There is no doubt that financial hardship is an extreme stress on a person’s life. For many, it is hard to understand how our bodies actually work. Why would delinquency regarding mortgage payments mean that someone is more likely to be physically unhealthy?
It’s an important question to ask, and one that researchers reportedly studied. They came up with some startling answers, basically saying that those who have faced foreclosure or are battling the loss of their homes are at risk of health problems. This means that the foreclosure crisis isn’t just about economic health; it’s about community health, too.
The study appears in the American Journal of Public Health and identifies the following trends among consumers ages 50 and up who couldn’t keep up with their mortgage payments between 2006 and 2008:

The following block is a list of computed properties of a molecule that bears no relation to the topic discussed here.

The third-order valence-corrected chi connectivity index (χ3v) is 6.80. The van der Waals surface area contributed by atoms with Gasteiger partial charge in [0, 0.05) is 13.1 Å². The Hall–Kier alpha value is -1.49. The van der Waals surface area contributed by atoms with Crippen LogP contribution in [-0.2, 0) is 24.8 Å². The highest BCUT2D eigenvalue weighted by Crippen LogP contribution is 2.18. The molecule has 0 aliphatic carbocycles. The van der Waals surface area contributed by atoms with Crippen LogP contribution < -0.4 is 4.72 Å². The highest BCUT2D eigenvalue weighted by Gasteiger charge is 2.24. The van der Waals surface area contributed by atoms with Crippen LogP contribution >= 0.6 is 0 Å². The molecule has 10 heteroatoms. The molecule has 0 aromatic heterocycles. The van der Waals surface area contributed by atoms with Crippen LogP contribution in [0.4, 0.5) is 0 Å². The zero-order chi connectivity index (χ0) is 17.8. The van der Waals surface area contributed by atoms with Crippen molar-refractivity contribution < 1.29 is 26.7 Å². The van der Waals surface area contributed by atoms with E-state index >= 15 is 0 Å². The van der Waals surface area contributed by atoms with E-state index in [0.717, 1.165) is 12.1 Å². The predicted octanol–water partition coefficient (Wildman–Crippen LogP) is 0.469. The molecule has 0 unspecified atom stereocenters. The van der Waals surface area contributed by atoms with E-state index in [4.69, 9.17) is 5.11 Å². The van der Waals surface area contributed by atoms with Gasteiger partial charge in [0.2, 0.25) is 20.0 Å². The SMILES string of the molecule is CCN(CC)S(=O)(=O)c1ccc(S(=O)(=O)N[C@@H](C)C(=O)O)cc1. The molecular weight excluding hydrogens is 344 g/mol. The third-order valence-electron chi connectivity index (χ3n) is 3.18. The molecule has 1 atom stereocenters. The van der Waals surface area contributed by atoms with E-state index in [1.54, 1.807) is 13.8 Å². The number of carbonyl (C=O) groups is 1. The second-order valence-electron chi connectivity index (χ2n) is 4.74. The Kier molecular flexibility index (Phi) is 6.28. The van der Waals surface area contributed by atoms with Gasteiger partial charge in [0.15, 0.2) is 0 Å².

- More symptoms of depression
- More worry about being able to provide food for self and family
- Less likelihood of following doctors’ suggestions regarding taking prescription medications
Researchers behind the study suggest that consumers are more worried about the pressure of staying in their homes and making payments than they are about their health. The threat of losing one’s home seems more immediate than some health threats.
But, when left untreated, depression and other health problems that need prescription drug treatment can mean bigger, emergency health issues in the future. Not only can those health problems reduce the quality of life, but they can become more expensive to treat, further adding to the financial stress that consumers already face.
This study definitely supports the argument that the foreclosure crisis and process have to be figured out as soon as possible. As we have previously said, homes are more than just roofs and walls. They are security and stability. Now, it also sounds like they are representations of mental and physical health.
USA Today: “Study: Foreclosure crisis threatening Americans’ health,” Jenifer Goodwin, Oct. 21, 2011